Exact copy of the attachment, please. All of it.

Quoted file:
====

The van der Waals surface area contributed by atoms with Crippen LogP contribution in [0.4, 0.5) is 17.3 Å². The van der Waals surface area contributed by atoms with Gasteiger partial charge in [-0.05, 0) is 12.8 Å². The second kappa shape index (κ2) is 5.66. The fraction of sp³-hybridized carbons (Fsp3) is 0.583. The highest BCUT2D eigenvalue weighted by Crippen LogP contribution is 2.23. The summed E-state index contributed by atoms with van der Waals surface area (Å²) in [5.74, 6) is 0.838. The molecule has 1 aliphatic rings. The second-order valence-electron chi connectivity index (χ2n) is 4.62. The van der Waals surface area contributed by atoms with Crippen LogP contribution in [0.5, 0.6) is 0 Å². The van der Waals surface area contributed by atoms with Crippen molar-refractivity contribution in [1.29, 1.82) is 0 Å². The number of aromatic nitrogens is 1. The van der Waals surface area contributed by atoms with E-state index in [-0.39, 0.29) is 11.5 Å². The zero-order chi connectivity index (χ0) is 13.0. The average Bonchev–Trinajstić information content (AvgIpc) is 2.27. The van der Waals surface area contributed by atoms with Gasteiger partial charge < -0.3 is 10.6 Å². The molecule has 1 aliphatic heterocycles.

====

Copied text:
The van der Waals surface area contributed by atoms with Crippen LogP contribution in [0.4, 0.5) is 17.3 Å². The van der Waals surface area contributed by atoms with Gasteiger partial charge in [-0.05, 0) is 12.8 Å². The second kappa shape index (κ2) is 5.66. The fraction of sp³-hybridized carbons (Fsp3) is 0.583. The highest BCUT2D eigenvalue weighted by Crippen LogP contribution is 2.23. The summed E-state index contributed by atoms with van der Waals surface area (Å²) in [5.74, 6) is 0.838. The molecule has 1 aliphatic rings. The second-order valence-electron chi connectivity index (χ2n) is 4.62. The van der Waals surface area contributed by atoms with Crippen LogP contribution in [0.5, 0.6) is 0 Å². The van der Waals surface area contributed by atoms with Crippen molar-refractivity contribution in [1.29, 1.82) is 0 Å². The number of aromatic nitrogens is 1. The van der Waals surface area contributed by atoms with E-state index in [-0.39, 0.29) is 11.5 Å². The zero-order chi connectivity index (χ0) is 13.0. The average Bonchev–Trinajstić information content (AvgIpc) is 2.27. The van der Waals surface area contributed by atoms with Gasteiger partial charge < -0.3 is 10.6 Å². The molecule has 1 aliphatic heterocycles.